Increase in prices of food-related natural resources (corn, cereals, rice, soy, fish, (drinkable) water, etc). All of industrially made/processed foods rely HEAVILY on oil, in particular in their manufacturing and transportationn which means that increase in oil prices will directly affect the prices of food-related natural resources. What are the consequences of such increase in prices? At global level, the consequences potentially include restriction on international trade (so the populations of exporting countries benefit first from their products – this is exactly what happened in 2010 when the Russia and Ukraine governments  restricted the exportation of respectively grains and wheat following the massive fires in Russia and droughts in Ukraine); increasing pressure from the agrobusinesses to use genetically-modified crops under the disguise of providing food to everyone (USDA has for instance just authorised the use of genetically modified alfafa by Monsanto); increase in the prices of meat as cattle nutrition is heavily dependent on cereals and corn; fierce global competition to buy or lease farmlands throughout the world and in particular in Africa; etc.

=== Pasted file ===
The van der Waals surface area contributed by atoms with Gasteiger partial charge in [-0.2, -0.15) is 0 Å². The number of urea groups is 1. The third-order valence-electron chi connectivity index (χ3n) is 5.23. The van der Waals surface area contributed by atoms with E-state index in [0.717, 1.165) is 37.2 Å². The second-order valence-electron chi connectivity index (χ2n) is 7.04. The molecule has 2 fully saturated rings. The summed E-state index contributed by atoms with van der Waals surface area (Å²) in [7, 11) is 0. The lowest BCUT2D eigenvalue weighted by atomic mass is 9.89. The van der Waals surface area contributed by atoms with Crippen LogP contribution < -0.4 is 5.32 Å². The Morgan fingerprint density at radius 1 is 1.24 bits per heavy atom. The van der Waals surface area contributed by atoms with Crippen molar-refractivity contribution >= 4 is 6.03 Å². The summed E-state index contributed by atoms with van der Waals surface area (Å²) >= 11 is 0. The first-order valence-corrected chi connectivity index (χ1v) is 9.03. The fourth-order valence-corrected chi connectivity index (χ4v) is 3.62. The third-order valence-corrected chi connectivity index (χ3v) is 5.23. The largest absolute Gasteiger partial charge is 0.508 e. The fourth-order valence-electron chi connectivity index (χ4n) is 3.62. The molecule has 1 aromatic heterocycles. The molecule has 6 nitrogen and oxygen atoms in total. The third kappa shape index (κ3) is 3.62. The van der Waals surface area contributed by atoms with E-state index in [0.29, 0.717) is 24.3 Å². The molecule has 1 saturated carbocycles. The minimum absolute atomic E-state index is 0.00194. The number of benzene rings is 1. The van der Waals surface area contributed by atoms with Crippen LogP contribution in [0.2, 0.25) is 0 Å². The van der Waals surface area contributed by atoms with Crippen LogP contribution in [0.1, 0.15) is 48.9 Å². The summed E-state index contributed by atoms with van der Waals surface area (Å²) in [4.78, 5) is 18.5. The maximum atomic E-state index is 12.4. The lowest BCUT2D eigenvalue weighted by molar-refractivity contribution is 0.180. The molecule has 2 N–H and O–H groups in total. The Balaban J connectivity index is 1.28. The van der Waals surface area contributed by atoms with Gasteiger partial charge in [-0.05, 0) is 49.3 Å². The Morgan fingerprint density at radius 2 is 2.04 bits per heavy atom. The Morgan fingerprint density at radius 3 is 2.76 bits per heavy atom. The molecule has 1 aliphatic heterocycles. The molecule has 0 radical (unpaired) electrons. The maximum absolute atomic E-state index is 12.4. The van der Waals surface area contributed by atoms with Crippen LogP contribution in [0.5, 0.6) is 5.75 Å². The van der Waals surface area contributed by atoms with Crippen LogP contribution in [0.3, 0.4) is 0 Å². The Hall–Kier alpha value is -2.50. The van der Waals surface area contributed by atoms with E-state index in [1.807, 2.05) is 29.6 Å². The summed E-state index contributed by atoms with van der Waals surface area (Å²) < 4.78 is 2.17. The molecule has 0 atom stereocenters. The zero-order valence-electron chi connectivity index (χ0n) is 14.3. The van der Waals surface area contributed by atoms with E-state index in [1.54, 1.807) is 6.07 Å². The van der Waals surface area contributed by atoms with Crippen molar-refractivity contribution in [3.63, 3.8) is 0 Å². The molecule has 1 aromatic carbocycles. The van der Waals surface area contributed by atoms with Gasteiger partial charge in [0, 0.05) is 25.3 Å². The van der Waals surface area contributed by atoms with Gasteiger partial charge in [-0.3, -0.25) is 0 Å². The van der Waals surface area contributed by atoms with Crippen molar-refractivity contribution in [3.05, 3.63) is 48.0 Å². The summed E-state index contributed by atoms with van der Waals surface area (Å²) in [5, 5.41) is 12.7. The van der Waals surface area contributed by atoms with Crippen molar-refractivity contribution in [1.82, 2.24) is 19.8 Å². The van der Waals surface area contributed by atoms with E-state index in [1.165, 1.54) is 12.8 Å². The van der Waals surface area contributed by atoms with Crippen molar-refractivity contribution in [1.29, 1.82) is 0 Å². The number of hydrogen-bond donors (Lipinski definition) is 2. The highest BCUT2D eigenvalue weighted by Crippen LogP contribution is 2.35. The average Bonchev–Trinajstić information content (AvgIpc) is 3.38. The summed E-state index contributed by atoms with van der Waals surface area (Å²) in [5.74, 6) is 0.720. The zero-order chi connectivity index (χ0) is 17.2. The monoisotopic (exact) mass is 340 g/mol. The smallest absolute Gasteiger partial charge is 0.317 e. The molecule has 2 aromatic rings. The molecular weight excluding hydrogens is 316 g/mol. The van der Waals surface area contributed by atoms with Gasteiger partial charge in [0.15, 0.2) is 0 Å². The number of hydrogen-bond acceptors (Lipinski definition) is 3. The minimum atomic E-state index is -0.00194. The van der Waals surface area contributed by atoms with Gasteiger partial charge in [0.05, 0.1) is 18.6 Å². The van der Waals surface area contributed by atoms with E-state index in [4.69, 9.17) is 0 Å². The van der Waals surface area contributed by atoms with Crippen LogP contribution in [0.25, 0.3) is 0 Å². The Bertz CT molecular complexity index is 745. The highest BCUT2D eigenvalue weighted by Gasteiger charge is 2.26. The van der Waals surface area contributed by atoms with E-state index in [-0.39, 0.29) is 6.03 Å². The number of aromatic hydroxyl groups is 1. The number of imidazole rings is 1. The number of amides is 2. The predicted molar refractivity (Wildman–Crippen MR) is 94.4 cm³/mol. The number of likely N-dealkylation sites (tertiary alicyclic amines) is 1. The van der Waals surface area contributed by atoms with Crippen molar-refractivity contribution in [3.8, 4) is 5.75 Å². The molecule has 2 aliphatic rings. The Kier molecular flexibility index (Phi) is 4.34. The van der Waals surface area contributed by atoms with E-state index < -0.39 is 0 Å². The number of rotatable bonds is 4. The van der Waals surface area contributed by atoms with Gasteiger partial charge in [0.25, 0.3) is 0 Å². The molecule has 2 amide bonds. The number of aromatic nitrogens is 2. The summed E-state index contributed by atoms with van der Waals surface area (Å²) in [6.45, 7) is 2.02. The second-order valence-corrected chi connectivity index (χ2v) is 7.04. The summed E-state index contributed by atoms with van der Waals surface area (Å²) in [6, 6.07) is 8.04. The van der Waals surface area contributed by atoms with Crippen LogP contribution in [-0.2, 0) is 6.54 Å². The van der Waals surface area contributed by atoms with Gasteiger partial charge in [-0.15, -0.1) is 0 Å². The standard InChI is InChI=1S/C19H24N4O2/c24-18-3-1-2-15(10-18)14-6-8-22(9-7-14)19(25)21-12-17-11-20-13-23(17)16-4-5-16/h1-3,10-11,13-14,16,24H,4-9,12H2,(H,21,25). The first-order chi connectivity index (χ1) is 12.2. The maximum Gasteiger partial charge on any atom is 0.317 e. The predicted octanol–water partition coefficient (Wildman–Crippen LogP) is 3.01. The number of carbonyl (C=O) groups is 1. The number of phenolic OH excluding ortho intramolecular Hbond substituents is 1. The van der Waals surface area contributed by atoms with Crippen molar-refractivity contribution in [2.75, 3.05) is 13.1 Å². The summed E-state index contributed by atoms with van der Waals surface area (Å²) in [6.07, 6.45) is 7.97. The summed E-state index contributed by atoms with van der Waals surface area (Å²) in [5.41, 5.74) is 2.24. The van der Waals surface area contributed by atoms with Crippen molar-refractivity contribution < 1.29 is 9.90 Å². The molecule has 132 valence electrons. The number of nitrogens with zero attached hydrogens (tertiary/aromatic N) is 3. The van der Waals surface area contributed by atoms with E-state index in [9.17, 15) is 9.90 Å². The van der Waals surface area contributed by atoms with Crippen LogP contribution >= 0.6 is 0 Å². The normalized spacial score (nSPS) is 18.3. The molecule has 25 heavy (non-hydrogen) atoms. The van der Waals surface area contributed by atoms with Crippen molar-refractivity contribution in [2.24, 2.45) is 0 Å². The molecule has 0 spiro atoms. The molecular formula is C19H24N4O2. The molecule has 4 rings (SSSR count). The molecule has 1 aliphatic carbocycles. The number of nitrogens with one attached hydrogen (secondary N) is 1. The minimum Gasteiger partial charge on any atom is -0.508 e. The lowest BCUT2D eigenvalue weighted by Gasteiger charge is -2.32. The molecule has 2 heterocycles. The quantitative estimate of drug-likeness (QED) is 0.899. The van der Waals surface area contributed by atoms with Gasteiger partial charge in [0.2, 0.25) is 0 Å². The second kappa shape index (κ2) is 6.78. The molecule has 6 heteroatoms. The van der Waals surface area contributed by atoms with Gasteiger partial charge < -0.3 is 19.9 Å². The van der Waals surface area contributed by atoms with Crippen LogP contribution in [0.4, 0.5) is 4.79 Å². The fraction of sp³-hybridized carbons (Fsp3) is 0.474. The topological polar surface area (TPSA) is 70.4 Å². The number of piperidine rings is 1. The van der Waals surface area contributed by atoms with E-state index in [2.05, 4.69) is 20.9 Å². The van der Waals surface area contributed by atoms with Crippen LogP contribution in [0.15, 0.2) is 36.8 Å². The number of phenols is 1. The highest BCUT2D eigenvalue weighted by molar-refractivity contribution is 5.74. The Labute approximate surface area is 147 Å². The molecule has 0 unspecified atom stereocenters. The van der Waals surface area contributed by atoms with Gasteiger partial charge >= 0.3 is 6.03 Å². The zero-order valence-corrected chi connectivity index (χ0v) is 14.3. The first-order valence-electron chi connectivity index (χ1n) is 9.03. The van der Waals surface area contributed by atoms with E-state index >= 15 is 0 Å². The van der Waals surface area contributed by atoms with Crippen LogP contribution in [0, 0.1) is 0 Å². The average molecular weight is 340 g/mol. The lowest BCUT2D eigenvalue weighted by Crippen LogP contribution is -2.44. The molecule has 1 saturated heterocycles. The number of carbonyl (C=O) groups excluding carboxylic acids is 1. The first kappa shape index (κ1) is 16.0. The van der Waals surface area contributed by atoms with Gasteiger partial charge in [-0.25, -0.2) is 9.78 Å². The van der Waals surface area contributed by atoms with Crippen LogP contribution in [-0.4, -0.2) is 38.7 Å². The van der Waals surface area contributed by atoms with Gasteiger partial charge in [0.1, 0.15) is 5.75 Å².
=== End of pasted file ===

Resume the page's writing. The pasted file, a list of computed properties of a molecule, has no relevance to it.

What does that mean to you? Well, it’s not hard to see that the price increase will be passed on to your daily products based on these natural resources. Your bread, sauces, cereals, pizzas, and all of your (many) products that use corn (adhesives, frozen food, insecticides, ketchup, cosmetics, shoe polish, tacos, syrup, etc…) will also see an increase in their prices. In few words, any increase in prices of food-related natural resources directly impacts your daily expenses. The bad news is that inflation is already happening. As the UN’s Food and Agricultural Organisation (FAO) warned few days ago  “Global food prices rose to a fresh high in December 2010. Our Food Price Index went above the previous record of 2008 that saw prices spark riots in several countries.” The other bad news is that any substantial and long-lasting increase in the price of natural resources means that the life of those who barely survive with current prices will be directly threatened. This in turn will potentially lead to similar  ‘food riots’ as experienced in 2008, including in Western countries where governments may be too indebted to subsidize the prices of essential foods.